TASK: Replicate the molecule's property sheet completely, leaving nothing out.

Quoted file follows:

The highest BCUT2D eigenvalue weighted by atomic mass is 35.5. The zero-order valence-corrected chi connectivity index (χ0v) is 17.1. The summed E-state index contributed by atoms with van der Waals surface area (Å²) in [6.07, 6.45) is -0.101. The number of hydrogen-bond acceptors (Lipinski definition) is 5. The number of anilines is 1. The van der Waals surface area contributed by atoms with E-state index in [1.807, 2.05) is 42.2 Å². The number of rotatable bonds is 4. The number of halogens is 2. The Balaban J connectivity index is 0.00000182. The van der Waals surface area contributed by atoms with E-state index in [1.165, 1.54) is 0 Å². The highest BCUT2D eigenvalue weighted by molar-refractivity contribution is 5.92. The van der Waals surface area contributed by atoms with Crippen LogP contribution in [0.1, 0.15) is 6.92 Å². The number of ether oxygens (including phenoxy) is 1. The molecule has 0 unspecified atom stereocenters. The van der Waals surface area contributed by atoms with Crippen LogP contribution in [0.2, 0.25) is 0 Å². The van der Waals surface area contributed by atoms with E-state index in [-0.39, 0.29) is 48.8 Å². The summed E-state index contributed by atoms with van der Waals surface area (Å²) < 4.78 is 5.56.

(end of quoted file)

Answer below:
The highest BCUT2D eigenvalue weighted by atomic mass is 35.5. The zero-order valence-corrected chi connectivity index (χ0v) is 17.1. The summed E-state index contributed by atoms with van der Waals surface area (Å²) in [6.07, 6.45) is -0.101. The number of hydrogen-bond acceptors (Lipinski definition) is 5. The number of anilines is 1. The van der Waals surface area contributed by atoms with E-state index in [1.807, 2.05) is 42.2 Å². The number of rotatable bonds is 4. The number of halogens is 2. The Balaban J connectivity index is 0.00000182. The van der Waals surface area contributed by atoms with E-state index in [1.165, 1.54) is 0 Å². The highest BCUT2D eigenvalue weighted by molar-refractivity contribution is 5.92. The van der Waals surface area contributed by atoms with Crippen LogP contribution in [0.1, 0.15) is 6.92 Å². The number of ether oxygens (including phenoxy) is 1. The molecule has 0 unspecified atom stereocenters. The van der Waals surface area contributed by atoms with Crippen LogP contribution in [0.2, 0.25) is 0 Å². The van der Waals surface area contributed by atoms with E-state index in [-0.39, 0.29) is 48.8 Å². The summed E-state index contributed by atoms with van der Waals surface area (Å²) < 4.78 is 5.56.